The Rooftop Farm will serve the building’s residents but they are hoping with community support to make the project into a larger vision. “As one of Seattle’s fastest-growing and most densely populated neighborhoods, Capitol Hill provides a unique opportunity for us to grow together through urban farming expansion, awareness and education,” they write. “The intent of our farm in the city is to educate local children, and the general public, about the benefits of hyper-local food production, to demonstrate what a successful year-round organic rooftop farm looks like, and to act as a catalyst for the creation of a Capitol Hill food network—one which will connect neighbors, local restaurants, and local organizations around local food production.”
The goal is $10,000. As of Friday morning, nearly $4,000 has been raised.
Street beer robbery: SPD investigated an “armed robbery” early last Sunday morning involving a broken bottle brawl over the theft of a couple brews from a beer peddling street entrepreneur. It happened, naturally, at Broadway and Pike. According to the SPD report on the incident, a male who showed up at a local hospital with a cut to his wrist told police he was out partying on Capitol Hill around 1:45 AM when he saw the thief apparently stealing the beer from the street sales clerk. “You need to put that back,” the victim told police he said before the fight broke out. Here’s the account from the beer salesman:The victim told police he was “definitely” inebriated at the time of the incident. There were no arrests.
Broadway beer beating: Speaking of Broadway and Pike, police were looking for a suspect who apparently beat a man and knocked out two of his front teeth in a rage after being rejected in his attempt to purchase beer at the Shell station just after 2 AM on July 16th: Continue reading →
A “Cultural Innovation Conference” focused on Seattle’s Central District and Africatown returns to 17th Ave S’s Langston Hughes Performing Arts Institute this weekend.
Hack the CD invites entrepreneurs and creators new and established to come together to collaborate on ideas, projects… and a party:
The 2015 Hack the CD Cultural Innovation Conference is a three day, all ages event held in Seattle’s Africatown – Central District, that convenes the brightest minds to participate in the New Economy through design, entrepreneurship, and technology.
Do you own your own business or thought about starting one? We’re calling all all artists, authors, chefs, developers, designers, hustlers, and tastemakers to an entrepreneurial jam session!
In one weekend, learn marketing and branding secrets from the pros, tips for new technology tools, and automation of your workflow to free up your time. Come with a new startup business idea or an existing venture.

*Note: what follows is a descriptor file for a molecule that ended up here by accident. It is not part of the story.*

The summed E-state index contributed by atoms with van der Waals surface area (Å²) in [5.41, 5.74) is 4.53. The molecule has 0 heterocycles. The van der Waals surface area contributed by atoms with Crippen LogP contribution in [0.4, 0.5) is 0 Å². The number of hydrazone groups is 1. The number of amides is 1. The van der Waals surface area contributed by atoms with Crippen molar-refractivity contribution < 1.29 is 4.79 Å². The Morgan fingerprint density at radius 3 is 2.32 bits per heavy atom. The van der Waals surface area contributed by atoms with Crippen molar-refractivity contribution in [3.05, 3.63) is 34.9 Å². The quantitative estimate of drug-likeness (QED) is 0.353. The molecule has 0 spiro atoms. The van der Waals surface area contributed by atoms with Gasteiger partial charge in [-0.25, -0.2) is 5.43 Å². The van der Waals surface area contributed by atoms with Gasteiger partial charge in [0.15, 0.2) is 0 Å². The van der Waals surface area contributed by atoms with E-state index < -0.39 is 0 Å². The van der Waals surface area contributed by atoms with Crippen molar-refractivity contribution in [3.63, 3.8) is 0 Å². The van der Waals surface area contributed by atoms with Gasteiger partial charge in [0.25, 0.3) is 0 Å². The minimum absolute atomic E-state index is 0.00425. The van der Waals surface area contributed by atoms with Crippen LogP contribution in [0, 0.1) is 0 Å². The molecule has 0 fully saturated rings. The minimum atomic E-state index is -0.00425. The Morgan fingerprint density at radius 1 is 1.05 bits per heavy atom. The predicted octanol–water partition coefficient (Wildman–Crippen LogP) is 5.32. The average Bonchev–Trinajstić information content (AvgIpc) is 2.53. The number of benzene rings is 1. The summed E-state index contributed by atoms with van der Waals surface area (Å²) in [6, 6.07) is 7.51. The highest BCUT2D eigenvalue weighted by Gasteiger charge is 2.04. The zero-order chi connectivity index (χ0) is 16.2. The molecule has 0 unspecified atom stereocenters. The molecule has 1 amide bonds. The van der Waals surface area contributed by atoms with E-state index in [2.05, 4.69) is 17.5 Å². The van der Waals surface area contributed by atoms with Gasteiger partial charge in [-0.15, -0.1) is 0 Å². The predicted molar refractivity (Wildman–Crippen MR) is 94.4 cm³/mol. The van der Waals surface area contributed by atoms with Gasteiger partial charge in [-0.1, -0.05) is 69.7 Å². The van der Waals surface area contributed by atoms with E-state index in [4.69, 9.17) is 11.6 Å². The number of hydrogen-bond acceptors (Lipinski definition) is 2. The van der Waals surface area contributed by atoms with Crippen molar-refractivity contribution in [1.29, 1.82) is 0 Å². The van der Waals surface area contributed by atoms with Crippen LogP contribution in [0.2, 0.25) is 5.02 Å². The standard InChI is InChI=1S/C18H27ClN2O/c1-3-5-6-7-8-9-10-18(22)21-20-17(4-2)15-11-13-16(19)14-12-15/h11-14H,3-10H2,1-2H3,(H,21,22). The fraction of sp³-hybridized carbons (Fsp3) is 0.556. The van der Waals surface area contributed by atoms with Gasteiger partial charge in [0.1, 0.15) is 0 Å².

7pm – Friday, July 24th Network, Pitch Ideas, Form Teams, Begin Work
Sidewinders, the production from Fantastic.Z Theatre Company now playing Hugo, is lined up to be the last of its kind in the old space — and possibly the new:
In the Northwest premiere of this existential transgender wild western by award winning playwright Basil Kreimendahl, Dakota and Bailey find themselves stranded in a strange barren land.
Part of a planned six-story development, The new Hugo House facility will be “approximately 10,000 square feet” and will share the ground floor with a 1,500 square-foot “commercial space” being planned for a cafe at the corner of 11th and E Olive.
While the design of the new facility is still being worked out, the players involved in Sidewinders say a theater stage likely won’t be part of the new Hugo as the center focuses its mission and other performance spaces at 12th Ave Arts establish themselves in the area.
Literary events are scheduled through the fall at Hugo House and there has been no announcement yet for a planned community gathering to say goodbye to the old building and celebrate the new.
In the meantime, you can begin the drama of nostalgia now through August. Information on Sidewinders showtimes and more here on the CHS Calendar.
In some ways, they are the obvious reactions to an artistic slap in the face that was so sadly well placed, you could only shake your head in agreement. The Legendary and Woo! Girl posters were so cynical and sly that they can’t possibly be matched. But two social media-fueled campaigns are doing their part to also define the neighborhood and spread love for Capitol Hill with a multimedia mix that spills onto the streets of the like-it/unlike-it neighborhood.
CHS told you about the planning behind the #LOVETHEHILL campaign this winter as graphic designer and Hillebrity Gregory Smith and fellow Seattle Central Creative Arts Academy student Jess Ornelas teamed up for a project to liven up the old Atlas Clothing building on Broadway and create a documentary about the people who live and work on the Hill and their complicated relationship with the neighborhood’s changes:
Watch for a cameo by CHS publisher Justin Carder. Very exciting.
With backing from the likes of Caffé Vita, Ben Haggerty and Tricia Davis, and Linda Derschang, the campaign also includes a #LOVETHEHILL soundtrack: